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Denizen vs. Citizen: What's the Difference?

Edited by Aimie Carlson || By Janet White || Updated on December 13, 2023
A denizen is an inhabitant or occupant of a particular place, while a citizen is a legally recognized subject or national of a state or commonwealth.

Key Differences

A denizen refers broadly to any person, animal, or plant that lives or is found in a specific place, indicating residency without implying legal status. In contrast, a citizen specifically denotes a person who is legally recognized by a state or nation, with associated rights and obligations.
The concept of a denizen encompasses a wider range of inhabitants, including temporary residents or even wildlife, without any legal connotations. Conversely, citizenship is a legal status, often entailing the right to vote, work, and receive government services and protection.
Denizenship is a more inclusive term, applicable to all living entities in a locale, emphasizing presence rather than legal status. Citizenship, however, entails a legal bond between an individual and a state, often accompanied by specific civic duties and privileges.
The term denizen does not inherently imply nationality or legal rights, but rather, a presence or residency in a place. Citizenship, on the other hand, is a legal identity, often acquired by birth, naturalization, or descent, defining a person's relationship with a state.
Denizens can be considered members of a community or ecosystem, without the necessity of legal recognition. Citizens, in contrast, are members of a political entity, with rights and responsibilities defined by the laws of the state.

Comparison Chart


An inhabitant or occupant of a particular place.
A legally recognized subject or national of a state.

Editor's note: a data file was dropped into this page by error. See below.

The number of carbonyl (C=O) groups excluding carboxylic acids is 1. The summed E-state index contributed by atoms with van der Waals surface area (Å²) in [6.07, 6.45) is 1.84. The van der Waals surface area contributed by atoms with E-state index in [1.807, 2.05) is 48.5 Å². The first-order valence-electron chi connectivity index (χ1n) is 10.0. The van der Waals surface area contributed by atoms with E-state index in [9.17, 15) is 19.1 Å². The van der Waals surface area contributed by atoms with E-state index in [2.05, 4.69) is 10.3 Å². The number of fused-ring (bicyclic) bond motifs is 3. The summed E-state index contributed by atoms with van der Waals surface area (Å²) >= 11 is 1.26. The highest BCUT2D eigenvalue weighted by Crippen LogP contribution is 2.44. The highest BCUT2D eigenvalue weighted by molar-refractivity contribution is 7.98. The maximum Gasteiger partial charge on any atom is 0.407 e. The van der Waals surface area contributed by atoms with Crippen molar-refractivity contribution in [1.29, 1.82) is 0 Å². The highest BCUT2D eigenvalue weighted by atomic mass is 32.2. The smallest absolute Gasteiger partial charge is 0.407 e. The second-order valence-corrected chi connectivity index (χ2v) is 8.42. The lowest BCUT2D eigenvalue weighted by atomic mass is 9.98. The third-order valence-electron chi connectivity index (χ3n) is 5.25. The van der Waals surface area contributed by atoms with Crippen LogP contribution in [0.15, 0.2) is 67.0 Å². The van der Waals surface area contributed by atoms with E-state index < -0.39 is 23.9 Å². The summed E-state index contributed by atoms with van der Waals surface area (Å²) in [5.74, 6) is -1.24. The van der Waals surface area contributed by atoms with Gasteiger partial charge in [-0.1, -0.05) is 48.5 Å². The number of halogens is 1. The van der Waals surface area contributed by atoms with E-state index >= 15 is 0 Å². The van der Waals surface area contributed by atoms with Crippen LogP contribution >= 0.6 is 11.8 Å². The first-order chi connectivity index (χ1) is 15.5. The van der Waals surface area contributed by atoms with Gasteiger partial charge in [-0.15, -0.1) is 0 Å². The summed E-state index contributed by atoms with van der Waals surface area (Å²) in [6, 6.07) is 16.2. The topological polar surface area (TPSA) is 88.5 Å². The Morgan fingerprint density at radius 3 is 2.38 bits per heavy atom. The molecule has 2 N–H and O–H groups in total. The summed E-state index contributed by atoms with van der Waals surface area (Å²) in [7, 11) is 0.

Broad, includes people, animals, plants.
Limited to people with legal status.

Legal Status

Does not imply legal rights or obligations.
Implies legal rights and obligations.


Can be temporary or permanent, not legally bound.
Legal bond, often permanent, with specific obligations.


Not related to nationality.
Often related to nationality and legal identity.

Denizen and Citizen Definitions


An occupant or frequenter of a particular social or physical environment.
She became a familiar denizen of the downtown art galleries.


A legally recognized subject or national of a state.
As a citizen of France, she could vote in the national elections.


A resident or inhabitant of a particular place.
The kangaroos are natural denizens of the Australian outback.


A person who legally belongs to a country and has the rights and protection of that country.
Citizenship granted him the right to work and reside permanently in the country.


A foreigner allowed certain rights in their adopted country.
As a denizen in Canada, he enjoyed many civic amenities.


A native or naturalized member of a state or other political community.
After years of residence, she became a naturalized citizen of her adopted country.


A person who regularly frequents a place.
He was a denizen of the local coffee shop, known by all the baristas.


An inhabitant of a city or town, especially one entitled to civic privileges.
The citizens of the small town banded together to clean up the park.


A plant or animal naturalized in a region.
Tulips are denizens of many European gardens, despite their Asian origin.


A person considered in terms of their contribution to their society or community.
He was a good citizen, always helping his neighbors and participating in community events.